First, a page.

Yes, he’s elderly. Yes, he’s tried this before (twice). But he’s served eight years in the White House, a heartbeat away from the very successful presidency of President Barak Obama. Yes, Biden speaks his mind, gaffes galore, but this year–2015–that might not matter very much. It makes him “real” and much more of a regular guy than a veteran politician. But it gives him the air of authenticity. Bernie has it; so does this political iteration of “The Donald.” Joe Biden is middle class from a working class family. He’s a liberal with a track record of reaching across the aisle. As he agonizes over the decision, he more and more might be viewed as the war-weary, reluctant leader, stepping up to the role one last time to fix what ails us.

As I write this, Biden is scheduled to meet with the national union leadership, and the “Draft Biden” movement is now in nearly all 50 states. Earlier this week, he met with Senator Elizabeth Warren (D-MA), the bastion of Democrats progressive wing. Yet, we still don’t know. Anything for sure.

“If I were to announce to run I have to be able to commit to all of you that I would be able to give it my whole heart and my whole soul and right now, both are pretty well banged up,” he said yesterday in a DNC conference call. He added that he must decide whether he still has the “emotional fuel” to mount a successful challenge.

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About Barbara Barnett

A Jewish mother and (young 🙃) grandmother, Barbara Barnett is an author and professional Hazzan (Cantor). A member of the Conservative Movement's Cantors Assembly and the Jewish Renewal movement's clergy association OHALAH, the clergy association of the Jewish Renewal movement. In her other life, she is a critically acclaimed fantasy/science fiction author as well as the author of a non-fiction exploration of the TV series House, M.D. and contributor to the book Spiritual Pregnancy. She Publisher/Executive Editor of Blogcritics, (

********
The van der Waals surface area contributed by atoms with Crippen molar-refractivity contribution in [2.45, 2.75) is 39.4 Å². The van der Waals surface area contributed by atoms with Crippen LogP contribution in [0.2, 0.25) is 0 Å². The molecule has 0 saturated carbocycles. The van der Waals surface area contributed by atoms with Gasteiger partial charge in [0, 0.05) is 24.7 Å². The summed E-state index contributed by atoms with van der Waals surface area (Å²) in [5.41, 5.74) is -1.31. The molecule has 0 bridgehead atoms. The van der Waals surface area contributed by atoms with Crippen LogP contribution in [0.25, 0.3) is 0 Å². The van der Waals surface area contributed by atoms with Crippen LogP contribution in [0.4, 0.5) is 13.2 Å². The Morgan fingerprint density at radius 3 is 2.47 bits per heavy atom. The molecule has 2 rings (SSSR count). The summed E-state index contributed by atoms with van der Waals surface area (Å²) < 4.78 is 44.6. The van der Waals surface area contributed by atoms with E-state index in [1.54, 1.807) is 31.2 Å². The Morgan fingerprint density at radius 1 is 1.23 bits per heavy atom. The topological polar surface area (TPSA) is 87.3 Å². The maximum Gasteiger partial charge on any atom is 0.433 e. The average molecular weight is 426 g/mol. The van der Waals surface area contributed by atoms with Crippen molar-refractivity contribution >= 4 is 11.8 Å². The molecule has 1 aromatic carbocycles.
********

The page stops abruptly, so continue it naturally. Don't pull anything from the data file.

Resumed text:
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  1. I am supporting Hillary but if she were to drop out (unlikely and I think the email “scandal” has already peaked and is going away) I would not support Joe Biden. Bernie Sanders would be my second choice. Biden is actually to the right of Clinton on many issues as part of the Obama administration. Hillary has moved in a more progressive direction (e.g., opposes arctic drilling, more ambitious goals on alternative energy, immigration reform, criminal justice reform, to name a few). Biden and Bernie are both too old, but at least Bernie is a true liberal. Biden supported the bankruptcy law put forth by the banks, co-wrote the 90s crime bill, and is just not that progressive.
    Hillary has my vote as long as she runs.

    • I agree totally. As to the argument that Hillary will be hit with more swift boating than any other candidate, I think she is the most prepared to deal with it. Ted Cruz made jokes about Biden only days after his son died. The Republicans will swift boat anyone.

      I love Bernie’s policies and I’m glad he’s in the race pushing Hillary to the left, which I think is where she is actually comfortable, but which she abandoned due to political considerations.

    • I don’t think it’s so much the scandal (non-scandal), but the defensiveness and dismissiveness she showed in response to it. She just seemed incredible tone-deaf that this was at least a political problem for her. I worry about that for the general election. I love Bernie. I have a FeelTheBern bumper sticker (I’ve not yet affixed it to my car), but wonder how he’ll fare in the general. True, Biden has a history of being a moderate and no liberal bastion. His best bet is the scenario wherein he teams with Warren and does a one term stint.